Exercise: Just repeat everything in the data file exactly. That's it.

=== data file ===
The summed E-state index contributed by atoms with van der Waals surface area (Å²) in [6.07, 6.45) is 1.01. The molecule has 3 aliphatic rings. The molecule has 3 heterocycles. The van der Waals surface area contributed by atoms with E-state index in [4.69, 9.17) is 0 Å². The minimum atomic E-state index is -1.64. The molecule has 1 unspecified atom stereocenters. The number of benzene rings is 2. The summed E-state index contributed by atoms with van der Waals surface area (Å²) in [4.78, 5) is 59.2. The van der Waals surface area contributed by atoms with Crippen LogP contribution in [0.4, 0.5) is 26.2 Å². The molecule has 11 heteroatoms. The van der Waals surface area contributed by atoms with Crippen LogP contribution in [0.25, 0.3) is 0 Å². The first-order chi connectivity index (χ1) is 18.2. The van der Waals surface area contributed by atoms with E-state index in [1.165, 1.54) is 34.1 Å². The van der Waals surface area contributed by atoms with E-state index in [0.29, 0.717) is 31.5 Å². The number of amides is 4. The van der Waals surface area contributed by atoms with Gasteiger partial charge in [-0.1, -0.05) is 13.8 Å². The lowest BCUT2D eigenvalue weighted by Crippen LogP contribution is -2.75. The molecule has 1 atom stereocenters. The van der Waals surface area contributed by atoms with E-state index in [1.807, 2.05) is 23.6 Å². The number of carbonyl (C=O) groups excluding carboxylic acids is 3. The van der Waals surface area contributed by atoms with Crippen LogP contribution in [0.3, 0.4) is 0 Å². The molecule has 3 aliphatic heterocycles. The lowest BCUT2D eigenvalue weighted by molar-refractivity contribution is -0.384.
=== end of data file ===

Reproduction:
The summed E-state index contributed by atoms with van der Waals surface area (Å²) in [6.07, 6.45) is 1.01. The molecule has 3 aliphatic rings. The molecule has 3 heterocycles. The van der Waals surface area contributed by atoms with E-state index in [4.69, 9.17) is 0 Å². The minimum atomic E-state index is -1.64. The molecule has 1 unspecified atom stereocenters. The number of benzene rings is 2. The summed E-state index contributed by atoms with van der Waals surface area (Å²) in [4.78, 5) is 59.2. The van der Waals surface area contributed by atoms with Crippen LogP contribution in [0.4, 0.5) is 26.2 Å². The molecule has 11 heteroatoms. The van der Waals surface area contributed by atoms with Crippen LogP contribution in [0.25, 0.3) is 0 Å². The first-order chi connectivity index (χ1) is 18.2. The van der Waals surface area contributed by atoms with E-state index in [1.165, 1.54) is 34.1 Å². The van der Waals surface area contributed by atoms with E-state index in [0.29, 0.717) is 31.5 Å². The number of amides is 4. The van der Waals surface area contributed by atoms with Gasteiger partial charge in [-0.1, -0.05) is 13.8 Å². The lowest BCUT2D eigenvalue weighted by Crippen LogP contribution is -2.75. The molecule has 1 atom stereocenters. The van der Waals surface area contributed by atoms with E-state index in [1.807, 2.05) is 23.6 Å². The number of carbonyl (C=O) groups excluding carboxylic acids is 3. The van der Waals surface area contributed by atoms with Crippen LogP contribution in [0.3, 0.4) is 0 Å². The molecule has 3 aliphatic heterocycles. The lowest BCUT2D eigenvalue weighted by molar-refractivity contribution is -0.384.